I am highly nervous that the pineapple sages that I planted in 2018 aren’t going to return, so I’m trying to source either plants or seed. Luckily one of my fave online plant catalogs, Colonial Creek Farm, has them sale. I picked up two Golden Delicious pineapple sages, along with white anouk lavender, curly mint and pineapple mint.
Last are the impulse buys from big box stores and the local Calloway’s: herbs, pepper plants and tomatoes.
It’s amazing what stay-in-place means for my gardening hobby. I actually get to garden!
Of course, strange days also brings strange weather. I can’t recall the last time I saw April temps dip down into the 30s, but here we are mid-April with overnight temps reminiscent of winter.
It’s a much welcome change from the 100 degree plus Aprils I’ve seen in years past.
But back to the topic of seedlings. I started some seed on 3/31 and here we are about 2 weeks later. Thanks to IG gardenspo, I had to have me some Fish Pepper seeds, which led me to Baker Creek Heirloom Seed, where I bought more than I planned. I never imagined myself growing tomatillos, but I read somewhere that it (along with radishes) would make great pest-attractors and ward pests from companion crops. So into the basket went Purple Tomatillos and Japanese Wasabi Radishes, along with Thai Long Green (Green Elephant Tusk) Eggplant, Jigsaw Pepper, Lemon Bee Balm, Korean Hyssop, and Sirius Blue Sage. Baker Creek also dropped a couple of free seed packets, which I’m still debating on planting.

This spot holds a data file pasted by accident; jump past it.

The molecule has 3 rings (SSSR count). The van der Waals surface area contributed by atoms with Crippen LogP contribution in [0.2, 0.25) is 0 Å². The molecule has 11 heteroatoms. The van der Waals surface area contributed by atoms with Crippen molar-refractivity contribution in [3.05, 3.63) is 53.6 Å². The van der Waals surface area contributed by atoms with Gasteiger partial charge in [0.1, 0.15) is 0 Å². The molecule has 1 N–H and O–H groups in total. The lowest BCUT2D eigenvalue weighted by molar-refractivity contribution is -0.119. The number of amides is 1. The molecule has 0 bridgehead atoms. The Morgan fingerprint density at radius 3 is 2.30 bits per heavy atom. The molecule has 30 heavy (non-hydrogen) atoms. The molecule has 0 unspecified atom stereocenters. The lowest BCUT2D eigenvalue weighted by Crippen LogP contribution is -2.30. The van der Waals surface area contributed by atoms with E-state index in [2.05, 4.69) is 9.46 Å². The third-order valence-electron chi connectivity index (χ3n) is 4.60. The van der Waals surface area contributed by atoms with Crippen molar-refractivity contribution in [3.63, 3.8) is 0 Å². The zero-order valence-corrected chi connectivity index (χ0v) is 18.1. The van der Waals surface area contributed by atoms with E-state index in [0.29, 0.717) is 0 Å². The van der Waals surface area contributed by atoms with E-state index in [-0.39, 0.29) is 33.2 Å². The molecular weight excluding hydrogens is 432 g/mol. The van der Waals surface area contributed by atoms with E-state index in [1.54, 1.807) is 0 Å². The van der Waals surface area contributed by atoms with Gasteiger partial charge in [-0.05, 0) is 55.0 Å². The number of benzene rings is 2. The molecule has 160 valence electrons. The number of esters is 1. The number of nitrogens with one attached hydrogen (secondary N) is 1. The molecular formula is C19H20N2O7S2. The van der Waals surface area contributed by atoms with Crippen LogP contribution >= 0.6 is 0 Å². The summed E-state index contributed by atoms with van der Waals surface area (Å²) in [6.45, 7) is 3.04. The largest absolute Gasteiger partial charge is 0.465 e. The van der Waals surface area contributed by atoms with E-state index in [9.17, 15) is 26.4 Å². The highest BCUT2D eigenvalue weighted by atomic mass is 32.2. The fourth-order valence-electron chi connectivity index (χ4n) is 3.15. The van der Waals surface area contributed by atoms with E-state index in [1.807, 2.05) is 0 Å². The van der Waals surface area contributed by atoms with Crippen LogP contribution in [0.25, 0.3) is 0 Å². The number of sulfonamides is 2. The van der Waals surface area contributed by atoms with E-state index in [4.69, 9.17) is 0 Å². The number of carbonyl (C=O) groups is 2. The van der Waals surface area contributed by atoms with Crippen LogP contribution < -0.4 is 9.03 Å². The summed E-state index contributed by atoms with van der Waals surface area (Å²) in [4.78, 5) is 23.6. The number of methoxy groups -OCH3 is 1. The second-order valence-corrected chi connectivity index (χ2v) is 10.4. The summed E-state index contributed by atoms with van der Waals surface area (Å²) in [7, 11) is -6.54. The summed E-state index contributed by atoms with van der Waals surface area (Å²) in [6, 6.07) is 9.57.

I was also able to source Strawberry Fields gomphrena…which I’m happy to report, have germinated as well. In fact, all of the seed I sourced from Baker Creek have germinated successfully under grow lights, compared to some older seed that either struggled or haven’t come up at all. The radish germinated in as little as 3 days, which provided near-instant gratification.
I direct sowed the Baker Creek lemon bee balm into the garden bed, along with some Outside Pride Mexican Sunflower seeds (sourced from Amazon in 2017) earlier in the month. Nothing has come up as of yet, but I made sure to mark the spot with a pot of wild bee balm purchased from Painted Flower Farm on 4/7.
Anywho, with this cold snap, I’d better go water the plants! More field notes coming soon!